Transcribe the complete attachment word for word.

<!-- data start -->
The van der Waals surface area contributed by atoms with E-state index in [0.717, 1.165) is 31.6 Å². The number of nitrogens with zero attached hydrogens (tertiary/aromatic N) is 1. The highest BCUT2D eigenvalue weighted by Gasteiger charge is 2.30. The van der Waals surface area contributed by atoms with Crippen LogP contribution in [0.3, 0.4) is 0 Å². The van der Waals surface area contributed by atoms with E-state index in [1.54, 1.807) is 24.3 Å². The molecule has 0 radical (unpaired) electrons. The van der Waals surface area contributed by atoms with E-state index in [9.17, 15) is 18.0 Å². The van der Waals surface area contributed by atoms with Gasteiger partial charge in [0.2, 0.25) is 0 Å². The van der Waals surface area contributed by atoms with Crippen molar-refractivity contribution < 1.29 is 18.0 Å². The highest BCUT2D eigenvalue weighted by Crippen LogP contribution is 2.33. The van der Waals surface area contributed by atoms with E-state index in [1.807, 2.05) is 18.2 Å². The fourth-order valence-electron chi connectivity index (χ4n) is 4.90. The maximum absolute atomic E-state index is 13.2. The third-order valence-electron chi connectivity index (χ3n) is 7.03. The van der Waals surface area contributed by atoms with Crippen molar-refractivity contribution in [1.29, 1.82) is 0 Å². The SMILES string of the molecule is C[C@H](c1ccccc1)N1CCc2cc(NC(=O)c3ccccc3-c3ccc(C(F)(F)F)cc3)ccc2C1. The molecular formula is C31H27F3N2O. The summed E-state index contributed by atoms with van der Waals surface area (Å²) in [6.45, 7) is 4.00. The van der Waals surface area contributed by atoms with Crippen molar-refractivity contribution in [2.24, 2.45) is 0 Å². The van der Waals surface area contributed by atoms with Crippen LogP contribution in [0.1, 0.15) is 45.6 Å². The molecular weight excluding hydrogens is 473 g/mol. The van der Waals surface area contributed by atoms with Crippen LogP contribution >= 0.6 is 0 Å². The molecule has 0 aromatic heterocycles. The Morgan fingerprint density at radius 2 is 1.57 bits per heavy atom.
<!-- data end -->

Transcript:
The van der Waals surface area contributed by atoms with E-state index in [0.717, 1.165) is 31.6 Å². The number of nitrogens with zero attached hydrogens (tertiary/aromatic N) is 1. The highest BCUT2D eigenvalue weighted by Gasteiger charge is 2.30. The van der Waals surface area contributed by atoms with Crippen LogP contribution in [0.3, 0.4) is 0 Å². The van der Waals surface area contributed by atoms with E-state index in [1.54, 1.807) is 24.3 Å². The molecule has 0 radical (unpaired) electrons. The van der Waals surface area contributed by atoms with E-state index in [9.17, 15) is 18.0 Å². The van der Waals surface area contributed by atoms with Gasteiger partial charge in [0.2, 0.25) is 0 Å². The van der Waals surface area contributed by atoms with Crippen molar-refractivity contribution < 1.29 is 18.0 Å². The highest BCUT2D eigenvalue weighted by Crippen LogP contribution is 2.33. The van der Waals surface area contributed by atoms with E-state index in [1.807, 2.05) is 18.2 Å². The fourth-order valence-electron chi connectivity index (χ4n) is 4.90. The maximum absolute atomic E-state index is 13.2. The third-order valence-electron chi connectivity index (χ3n) is 7.03. The van der Waals surface area contributed by atoms with Crippen molar-refractivity contribution in [1.29, 1.82) is 0 Å². The SMILES string of the molecule is C[C@H](c1ccccc1)N1CCc2cc(NC(=O)c3ccccc3-c3ccc(C(F)(F)F)cc3)ccc2C1. The molecular formula is C31H27F3N2O. The summed E-state index contributed by atoms with van der Waals surface area (Å²) in [6.45, 7) is 4.00. The van der Waals surface area contributed by atoms with Crippen molar-refractivity contribution in [2.24, 2.45) is 0 Å². The van der Waals surface area contributed by atoms with Crippen LogP contribution in [0.1, 0.15) is 45.6 Å². The molecular weight excluding hydrogens is 473 g/mol. The van der Waals surface area contributed by atoms with Crippen LogP contribution >= 0.6 is 0 Å². The molecule has 0 aromatic heterocycles. The Morgan fingerprint density at radius 2 is 1.57 bits per heavy atom.